Paper Abstracts: MLA Conference
San Francisco, 1998
The following are abstracts of the papers presented at the first MCS-sponsored MLA special session, "Margaret Cavendish and the Early Modern Canon":
"Margaret Cavendish: Literary and Philosophical Canonicity and Generic Bricolage in the Restoration"
Stephen Clucas, Birkbeck College, London, UK
This paper addresses the problematic nature of Cavendish's texts in relation to their canonical status or positioning, both in literary and philosophico-scientific traditions. I discuss the ways in which specific stylistic and generic innovations of the Restoration problematize contemporary notions of canonicity, and consider the reasons why the deliberate generic proliferation of Cavendish's texts have caused particular problems for contemporary critics and intellectual historians. I place particular emphasis on the relation of Cavendish's contributions to genres which stress provisionality and bricolage, and in turn to literary innovations of both new scientists and their opponents.
"Various Canonical Views of Margaret Cavendish"
James Fitzmaurice, University of Northern Arizona, US
The paper traces changes in canonical views of Margaret Cavendish beginning with Charles Lamb's "chaste" and "original-brained" writer, who was a harmless and virtuous oddity. Lamb's views dominated the early and middle parts of the 19th century but were supplanted in its later years, when she was taken to have made a serious contribution to seventeenth-century biography and autobiography. As the twentieth century began, Virginia Woolf reacted against the biography and autobiography, which she seems to have take to be low-grade apologetics composed by a pampered aristocrat. In the end, Margaret Cavendish may have herself to blame for the various distortions of her life as a writer, for she was given to presenting herself in various guises.
"Author, Readers, and Materials in Cavendish's Poems and Fancies (1653)"
Randall Ingram, Davidson College, US
This paper considers how Margaret Cavendish's first book, Poems and Fancies (1653) offers a model of authorship that challenges the ideal of objective reading, that is, reading determined by a printed object rather than by writing or reading subjects. The paper examines Humphrey Moseley's collections of poetry from the 1640s and 1650s as important articulations of this ideal, and it considers briefly how critical practices that assume the possibility and desirability of objective reading complicate reading of Cavendish's first book.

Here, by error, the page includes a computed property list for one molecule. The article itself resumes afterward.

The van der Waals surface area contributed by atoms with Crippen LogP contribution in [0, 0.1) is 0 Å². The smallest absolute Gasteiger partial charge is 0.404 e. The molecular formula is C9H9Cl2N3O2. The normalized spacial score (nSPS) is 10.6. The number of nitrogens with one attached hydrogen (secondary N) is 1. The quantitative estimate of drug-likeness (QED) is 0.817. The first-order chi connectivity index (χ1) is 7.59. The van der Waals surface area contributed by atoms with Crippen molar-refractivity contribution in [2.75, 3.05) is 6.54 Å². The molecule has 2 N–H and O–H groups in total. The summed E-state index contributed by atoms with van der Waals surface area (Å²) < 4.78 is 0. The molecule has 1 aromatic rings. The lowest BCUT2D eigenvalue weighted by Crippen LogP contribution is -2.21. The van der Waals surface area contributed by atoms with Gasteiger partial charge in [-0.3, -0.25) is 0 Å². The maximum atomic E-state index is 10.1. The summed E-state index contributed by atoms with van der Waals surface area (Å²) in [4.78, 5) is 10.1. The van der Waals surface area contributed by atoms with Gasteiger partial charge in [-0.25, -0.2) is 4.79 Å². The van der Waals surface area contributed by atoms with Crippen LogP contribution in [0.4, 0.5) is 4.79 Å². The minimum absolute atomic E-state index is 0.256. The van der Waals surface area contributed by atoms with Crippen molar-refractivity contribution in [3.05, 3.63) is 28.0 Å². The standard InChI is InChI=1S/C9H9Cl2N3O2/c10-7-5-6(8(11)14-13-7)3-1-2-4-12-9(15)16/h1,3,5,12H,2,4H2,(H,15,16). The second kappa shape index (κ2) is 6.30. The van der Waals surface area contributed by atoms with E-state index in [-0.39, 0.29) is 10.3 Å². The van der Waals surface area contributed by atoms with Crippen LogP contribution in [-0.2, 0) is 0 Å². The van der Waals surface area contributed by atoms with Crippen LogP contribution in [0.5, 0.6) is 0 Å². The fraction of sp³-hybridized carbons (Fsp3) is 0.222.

"'Not white, black, olive, tawny, or ash-coloured': Margaret Cavendish and the Early Modern Canon of Race"
Sujata Iyengar, Stanford University, US
This paper argues that Margaret Cavendish's Blazing World (1666) makes an invaluable addition to the canon of early modern texts on race, skin-colour and ethnic difference because of its complex negotiations between race, gender and social rank. Responding to Rosemary Kegl's observations about late seventeenth-century understandings of race and colour, I argue that the skins of Cavendish's Blazing Worlders express not a response to confusion about color as much as a romantic reply to the emerging scientific discourse that did connect color with race. While in her scientific writings she affirmed the inferiority both of women to men and of black men to white, I argue that in her romances Cavendish conducted a form of imaginary or romantic empiricism-a fictional investigation into different imaginative hierarchies of race, gender and sexual desire, but one in which the gradations of rank that structure the romantic plot would never be challenged.